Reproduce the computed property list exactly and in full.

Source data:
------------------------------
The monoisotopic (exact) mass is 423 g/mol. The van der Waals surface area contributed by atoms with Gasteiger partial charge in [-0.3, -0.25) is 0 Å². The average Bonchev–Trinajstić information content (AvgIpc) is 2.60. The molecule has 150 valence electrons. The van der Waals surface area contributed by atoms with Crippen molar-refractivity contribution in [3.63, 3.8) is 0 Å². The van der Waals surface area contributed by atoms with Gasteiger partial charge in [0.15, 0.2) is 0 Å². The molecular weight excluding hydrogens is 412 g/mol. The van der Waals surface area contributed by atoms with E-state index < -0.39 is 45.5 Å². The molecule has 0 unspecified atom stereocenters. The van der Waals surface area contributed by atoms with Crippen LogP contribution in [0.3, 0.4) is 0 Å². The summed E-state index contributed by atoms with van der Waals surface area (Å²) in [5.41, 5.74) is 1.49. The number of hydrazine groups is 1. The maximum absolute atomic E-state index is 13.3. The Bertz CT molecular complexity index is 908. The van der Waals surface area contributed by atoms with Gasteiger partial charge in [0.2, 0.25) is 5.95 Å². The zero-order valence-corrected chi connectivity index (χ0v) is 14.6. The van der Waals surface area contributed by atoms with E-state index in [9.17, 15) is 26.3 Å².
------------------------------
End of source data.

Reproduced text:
The monoisotopic (exact) mass is 423 g/mol. The van der Waals surface area contributed by atoms with Gasteiger partial charge in [-0.3, -0.25) is 0 Å². The average Bonchev–Trinajstić information content (AvgIpc) is 2.60. The molecule has 150 valence electrons. The van der Waals surface area contributed by atoms with Crippen molar-refractivity contribution in [3.63, 3.8) is 0 Å². The van der Waals surface area contributed by atoms with Gasteiger partial charge in [0.15, 0.2) is 0 Å². The molecular weight excluding hydrogens is 412 g/mol. The van der Waals surface area contributed by atoms with E-state index < -0.39 is 45.5 Å². The molecule has 0 unspecified atom stereocenters. The van der Waals surface area contributed by atoms with Crippen LogP contribution in [0.3, 0.4) is 0 Å². The summed E-state index contributed by atoms with van der Waals surface area (Å²) in [5.41, 5.74) is 1.49. The number of hydrazine groups is 1. The maximum absolute atomic E-state index is 13.3. The Bertz CT molecular complexity index is 908. The van der Waals surface area contributed by atoms with Gasteiger partial charge in [0.2, 0.25) is 5.95 Å². The zero-order valence-corrected chi connectivity index (χ0v) is 14.6. The van der Waals surface area contributed by atoms with E-state index in [9.17, 15) is 26.3 Å².